#### Renjin: put some Java in your R

##### Quick look at using R with some Java 'under the hood'
R data science statistics computing

R is a great, highly flexible language for statistical computing, but it does suffer greatly from performance issues. As I’ve steadily increase my use of R, I quickly became aware that I would have to one day learn to integrate R with a programming language with better performance, the main choice here being C++. To integrate R with C++, the Rcpp framework (and R package) was created, allowing for parts of the R code of a given package or project to be re-written in C++ and easily integrated with R. Using Rcpp comes with great advantages in terms of R code performance; however, it obviously requires that one learn C++. I was about to devote a great deal of time to doing so, when – fortuitously – I came across the rather new renjin project. Renjin is a new (in-development) interpreter for GNU R that relies on the Java Virtual Machine (JVM) to enhance R’s performance. The idea seems to be that it can eventually serve as a drop-in replacement for GNU R. It seems that the renjin R package can be used to provide performance gains via interfacing with the JVM, just by wrapping standard R code.

## Minimal example

For now, I just thought I would try the example from the renjin R package documentation, more involved examples might be added to this post later or come in separate blog posts of their own. Here we go:

Let’s make sure we have the newest version of Renjin:

if (!require(renjin)) {
}
## Loading required package: renjin
library(renjin)

Let’s define a function to simply add by iteration:

bigsum <- function(n) {
sum <- 0
for(i in seq(from = 1, to = n)) {
sum <- sum + i
}
sum
}

We can improve the speed of this function by pre-compiling it to bytecode using R’s native bytecode compiler. We’d expect this to save us some time relative to the naive implementation.

bigsumc <- compiler::cmpfun(bigsum) # GNU R's byte code compiler

Alright, now we’re ready to compare the performances of the naive and bytecode-compiled implementations:

time_norm <- system.time(bigsum(1e7))
time_comp <- system.time(bigsumc(1e7))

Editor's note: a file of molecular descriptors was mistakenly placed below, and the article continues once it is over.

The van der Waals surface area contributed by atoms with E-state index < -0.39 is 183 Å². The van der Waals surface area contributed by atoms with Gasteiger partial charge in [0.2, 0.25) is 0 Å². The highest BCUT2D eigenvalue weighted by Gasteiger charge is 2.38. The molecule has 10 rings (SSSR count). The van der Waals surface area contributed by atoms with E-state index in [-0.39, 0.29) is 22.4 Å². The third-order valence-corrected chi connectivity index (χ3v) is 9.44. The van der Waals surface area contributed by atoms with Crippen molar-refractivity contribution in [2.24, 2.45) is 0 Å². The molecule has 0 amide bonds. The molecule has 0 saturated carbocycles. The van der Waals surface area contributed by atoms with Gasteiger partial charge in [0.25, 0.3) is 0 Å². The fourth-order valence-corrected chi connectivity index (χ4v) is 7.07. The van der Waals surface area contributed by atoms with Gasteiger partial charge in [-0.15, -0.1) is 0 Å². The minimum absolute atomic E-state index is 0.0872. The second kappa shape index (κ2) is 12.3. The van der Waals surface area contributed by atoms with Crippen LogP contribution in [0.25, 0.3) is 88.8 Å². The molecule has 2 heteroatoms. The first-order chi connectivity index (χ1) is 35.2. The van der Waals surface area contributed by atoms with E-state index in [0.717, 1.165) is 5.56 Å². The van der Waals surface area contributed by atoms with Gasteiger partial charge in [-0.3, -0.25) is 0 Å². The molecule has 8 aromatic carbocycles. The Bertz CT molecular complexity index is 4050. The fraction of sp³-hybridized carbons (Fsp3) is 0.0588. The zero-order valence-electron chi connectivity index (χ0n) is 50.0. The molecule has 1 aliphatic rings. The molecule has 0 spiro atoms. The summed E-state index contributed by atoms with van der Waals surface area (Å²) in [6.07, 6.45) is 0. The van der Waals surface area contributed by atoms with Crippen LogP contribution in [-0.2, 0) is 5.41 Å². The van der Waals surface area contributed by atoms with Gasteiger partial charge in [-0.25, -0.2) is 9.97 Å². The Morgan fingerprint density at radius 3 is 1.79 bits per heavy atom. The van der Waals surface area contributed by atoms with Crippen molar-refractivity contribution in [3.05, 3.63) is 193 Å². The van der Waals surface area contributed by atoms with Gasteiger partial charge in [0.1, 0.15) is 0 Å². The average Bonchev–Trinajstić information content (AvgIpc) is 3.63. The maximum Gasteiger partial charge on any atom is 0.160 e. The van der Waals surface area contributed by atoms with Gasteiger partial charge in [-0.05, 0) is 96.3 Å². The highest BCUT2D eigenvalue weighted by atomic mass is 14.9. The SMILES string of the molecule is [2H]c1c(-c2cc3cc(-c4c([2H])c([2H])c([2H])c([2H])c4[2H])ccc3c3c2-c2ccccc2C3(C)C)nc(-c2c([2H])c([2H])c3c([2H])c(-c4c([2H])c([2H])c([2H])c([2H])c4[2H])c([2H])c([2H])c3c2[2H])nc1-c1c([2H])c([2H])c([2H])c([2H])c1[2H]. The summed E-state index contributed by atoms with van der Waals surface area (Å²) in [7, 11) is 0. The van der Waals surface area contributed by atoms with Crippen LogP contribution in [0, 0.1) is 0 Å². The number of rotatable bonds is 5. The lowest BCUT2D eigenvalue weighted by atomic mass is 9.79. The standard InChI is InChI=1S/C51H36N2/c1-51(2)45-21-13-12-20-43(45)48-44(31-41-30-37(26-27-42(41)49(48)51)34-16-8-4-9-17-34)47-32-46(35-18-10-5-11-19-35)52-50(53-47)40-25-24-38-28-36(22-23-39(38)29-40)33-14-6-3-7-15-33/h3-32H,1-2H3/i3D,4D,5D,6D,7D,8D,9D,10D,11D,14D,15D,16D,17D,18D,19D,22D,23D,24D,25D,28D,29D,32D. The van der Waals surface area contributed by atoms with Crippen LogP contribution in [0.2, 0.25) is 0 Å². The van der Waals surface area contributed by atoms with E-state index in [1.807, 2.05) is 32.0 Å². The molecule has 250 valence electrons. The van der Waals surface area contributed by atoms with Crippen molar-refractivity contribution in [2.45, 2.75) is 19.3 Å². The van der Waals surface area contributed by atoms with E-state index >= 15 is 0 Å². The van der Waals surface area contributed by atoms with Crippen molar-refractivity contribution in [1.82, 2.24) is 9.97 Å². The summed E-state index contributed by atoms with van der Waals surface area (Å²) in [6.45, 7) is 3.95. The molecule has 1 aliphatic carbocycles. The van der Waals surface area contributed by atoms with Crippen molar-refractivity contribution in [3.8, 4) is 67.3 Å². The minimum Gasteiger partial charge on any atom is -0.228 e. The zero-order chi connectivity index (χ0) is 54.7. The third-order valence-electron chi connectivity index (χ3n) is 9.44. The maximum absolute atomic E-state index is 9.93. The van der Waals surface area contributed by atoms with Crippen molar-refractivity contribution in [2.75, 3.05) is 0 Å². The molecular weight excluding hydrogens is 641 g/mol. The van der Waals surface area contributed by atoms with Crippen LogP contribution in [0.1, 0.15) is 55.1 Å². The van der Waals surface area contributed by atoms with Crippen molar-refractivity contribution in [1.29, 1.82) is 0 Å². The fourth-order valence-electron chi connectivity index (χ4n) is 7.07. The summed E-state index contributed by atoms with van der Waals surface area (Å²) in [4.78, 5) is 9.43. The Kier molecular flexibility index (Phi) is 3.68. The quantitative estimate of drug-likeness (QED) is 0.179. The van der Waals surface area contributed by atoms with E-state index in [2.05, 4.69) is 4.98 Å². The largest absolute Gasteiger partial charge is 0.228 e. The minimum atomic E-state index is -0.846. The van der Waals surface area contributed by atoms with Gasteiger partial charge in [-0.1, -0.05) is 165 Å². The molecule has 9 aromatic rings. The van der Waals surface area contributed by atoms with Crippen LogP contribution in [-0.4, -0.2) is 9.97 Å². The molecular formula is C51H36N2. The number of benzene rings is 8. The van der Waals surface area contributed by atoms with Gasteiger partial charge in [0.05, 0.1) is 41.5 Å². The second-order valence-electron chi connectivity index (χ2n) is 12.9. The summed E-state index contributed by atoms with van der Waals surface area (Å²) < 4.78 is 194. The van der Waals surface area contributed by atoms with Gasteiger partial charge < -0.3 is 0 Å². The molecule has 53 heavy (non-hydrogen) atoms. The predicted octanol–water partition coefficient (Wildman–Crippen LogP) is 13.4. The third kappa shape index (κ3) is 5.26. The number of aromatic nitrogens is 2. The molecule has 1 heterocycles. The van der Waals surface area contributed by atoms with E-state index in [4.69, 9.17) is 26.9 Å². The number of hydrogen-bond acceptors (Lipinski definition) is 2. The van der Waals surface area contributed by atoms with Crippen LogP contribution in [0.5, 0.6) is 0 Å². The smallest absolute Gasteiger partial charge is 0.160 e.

Notice that directly using R’s native bytecode compiler improves the performance of our bigsum function quite a bit – that is, considering the time the system spends on the computation, we save about 0 seconds, (roughly) a factor of 1. Maybe renjin can help us out even more?

time_renjin <- system.time(renjin(bigsum(1e7)))
print(table)
##         user system total
## naive  0.422  0.014 0.441
## cmpfun 0.430  0.008 0.444
## renjin 0.430  0.024 0.241

Wow – just, wow. The gain in computational efficiency here is incredible! Using renjin – even just as a wrapper – improves the time cost (on the system side) by a factor of 1 relative to the naive implementation and by quite a bit still (a factor of 2) when compared to the bytecode-compiled version of our function. This was just a simple example, but we were able to save so much computational time just by naively calling renjin…and it took just a few extra characters to call it as a wrapper…

Although Renjin is still in its infancy, I can’t help but be excited for the future of R – and statistical computing in general – with how well its already performing. We’re going to be able to (try to) do great things with these new tools ✨

#### sl3: Machine Learning Pipelines for R

##### Simplifying machine learning in R through pipelines
R data science machine learning computing

#### Taking blogdown for a test drive

##### Trying out RStudio's new blogging framework
R data science tools productivity

#### A shell called xonsh

##### A review of Xonsh, a new Python-facing shell
tools productivity computing